Last week, we met Tiffany Jenkins, a Certified Academic Language Therapist with dyslexia and parent of a son with dyslexia who lives in Oklahoma. She shared five tips to put students with dyslexia on the path to reading success. This week, Tiffany discusses the benefits of ebooks with digital voices, tips to engage reluctant readers, and the positive social experiences students get from discussing books.
The Great Voice Debate
If you are younger than 35, you’ve grown up in a digital world. You’ve heard text-to-speech voices on an Xbox, Furby, GPS, Siri, and now smart speakers. The quality of these voices has improved dramatically and will continue to get better. Most of the students that Tiffany works with use Voice Dream Reader, and some use the free, browser-based Bookshare Web Reader. All e-readers offer a wide array of voices and let users select the speaker’s gender, language, accent, pitch, and speed.
Tiffany urges parents to let students experiment and find what works for them.
When we read, we hear the book in our own voice in our head, so students often choose a voice that sounds like their own, or they choose a voice that matches the author or the lead character. “One student listened to everything using a voice with a British accent; if that’s what he prefers, then great,” she says. “It is important that adults don’t disparage kids’ choices and tell them that they can’t read Dr. Seuss because it has a digital voice.”
How to Get Reluctant Readers Hooked on Reading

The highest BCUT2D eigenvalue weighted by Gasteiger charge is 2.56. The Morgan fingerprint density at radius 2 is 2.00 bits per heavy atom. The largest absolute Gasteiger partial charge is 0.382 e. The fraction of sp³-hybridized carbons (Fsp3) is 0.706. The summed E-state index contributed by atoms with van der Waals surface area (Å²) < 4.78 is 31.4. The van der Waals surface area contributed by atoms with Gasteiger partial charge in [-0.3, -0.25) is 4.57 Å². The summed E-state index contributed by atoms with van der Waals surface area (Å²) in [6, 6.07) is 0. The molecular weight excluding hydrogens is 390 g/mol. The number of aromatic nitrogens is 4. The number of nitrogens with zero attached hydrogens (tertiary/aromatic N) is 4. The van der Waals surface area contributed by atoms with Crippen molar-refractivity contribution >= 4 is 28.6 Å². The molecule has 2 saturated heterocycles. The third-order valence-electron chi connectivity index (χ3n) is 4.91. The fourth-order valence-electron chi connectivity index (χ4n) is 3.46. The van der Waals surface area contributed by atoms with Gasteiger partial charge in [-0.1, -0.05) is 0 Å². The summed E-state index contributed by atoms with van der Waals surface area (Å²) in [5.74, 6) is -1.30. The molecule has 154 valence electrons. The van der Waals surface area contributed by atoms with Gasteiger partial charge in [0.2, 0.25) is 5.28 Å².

Many students are reluctant to read due to learning differences that make reading a laborious, difficult process. Tiffany shared the experience of a middle school student who had a very low reading level. He had never read a book by himself and needed significant reading intervention. She discovered that he liked dirt bikes, so she found a book called The Dirt Bike Racer [LD1] in Bookshare and put it on his reading list. A few days later, she asked how it was going. “I finished the book,” he replied. With tremendous pride he told her what it was about and described a trick that a rider did. This experience was huge for him.
Another tip is to find a book students like and read other books by the same author. For each book listing, Bookshare lets you see other books by the author. For Tiffany’s son, once he reads all the books in Bookshare by a favorite author, he goes to Good Reads, enters a book title he just read, and looks for similar books that he can then find in Bookshare.
Books Open Doors to Social Inclusion
Tiffany asks school librarians about the hot books that the kids are reading and adds them to students’ reading lists. She related how some third grade girls wanted to read The Owl Diaries so they could join the conversation with their friends in the lunchroom. After reading the book in Bookshare they exclaimed: “We need to have a sleepover like the Owls did.” It was a fabulous social experience for them.
On Tiffany’s Digital Bookshelf
- The Owl Diaries by Rebecca Elliott
- Fish in a Tree by Lynda Mullaly Hunt
- One for the Murphys by Lynda Mullaly Hunt
- Hank Zipzer series by Henry Winkler and Lin Oliver
- Sequoyah Book Awards Masterlist 2020 -The Sequoyah Book Awards are selected by Oklahoma students annually. Eligibility to vote for the award requires students to read at least three books from the master list.
Do you know a student with reading barriers who can benefit from Bookshare? It’s free! Sign up today.
Tiffany Jenkins is an advocate and therapist for students with dyslexia, encouraging interventions and assistive technology to meet their learning needs. She lives in Oklahoma and is a member of Bookshare’s Advisory Committee. @tdcraw
I think this is fantastic, I sure wish we had tools like this when I went to school! I hated reading, but now I can not getenough of it. I read braille, but I would like to find out more about text to speech, because I think this would help me a lot. I am thankful we have book share